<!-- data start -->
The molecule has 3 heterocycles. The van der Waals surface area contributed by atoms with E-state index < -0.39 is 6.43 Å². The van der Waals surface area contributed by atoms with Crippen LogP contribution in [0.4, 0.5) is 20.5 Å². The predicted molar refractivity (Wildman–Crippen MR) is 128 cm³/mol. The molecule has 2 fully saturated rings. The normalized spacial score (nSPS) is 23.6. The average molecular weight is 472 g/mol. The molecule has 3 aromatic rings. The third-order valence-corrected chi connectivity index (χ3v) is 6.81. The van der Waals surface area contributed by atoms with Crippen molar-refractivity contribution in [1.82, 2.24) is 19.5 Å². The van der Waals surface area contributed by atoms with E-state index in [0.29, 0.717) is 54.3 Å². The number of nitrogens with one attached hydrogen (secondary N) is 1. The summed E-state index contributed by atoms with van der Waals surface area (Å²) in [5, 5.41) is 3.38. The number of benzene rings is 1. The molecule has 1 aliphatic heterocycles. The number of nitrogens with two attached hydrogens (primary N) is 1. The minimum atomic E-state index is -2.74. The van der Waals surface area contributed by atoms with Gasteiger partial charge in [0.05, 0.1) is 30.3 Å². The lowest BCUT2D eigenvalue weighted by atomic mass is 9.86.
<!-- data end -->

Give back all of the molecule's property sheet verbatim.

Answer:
The molecule has 3 heterocycles. The van der Waals surface area contributed by atoms with E-state index < -0.39 is 6.43 Å². The van der Waals surface area contributed by atoms with Crippen LogP contribution in [0.4, 0.5) is 20.5 Å². The predicted molar refractivity (Wildman–Crippen MR) is 128 cm³/mol. The molecule has 2 fully saturated rings. The normalized spacial score (nSPS) is 23.6. The average molecular weight is 472 g/mol. The molecule has 3 aromatic rings. The third-order valence-corrected chi connectivity index (χ3v) is 6.81. The van der Waals surface area contributed by atoms with Crippen molar-refractivity contribution in [1.82, 2.24) is 19.5 Å². The van der Waals surface area contributed by atoms with E-state index in [0.29, 0.717) is 54.3 Å². The number of nitrogens with one attached hydrogen (secondary N) is 1. The summed E-state index contributed by atoms with van der Waals surface area (Å²) in [5, 5.41) is 3.38. The number of benzene rings is 1. The molecule has 1 aliphatic heterocycles. The number of nitrogens with two attached hydrogens (primary N) is 1. The minimum atomic E-state index is -2.74. The van der Waals surface area contributed by atoms with Gasteiger partial charge in [0.05, 0.1) is 30.3 Å². The lowest BCUT2D eigenvalue weighted by atomic mass is 9.86.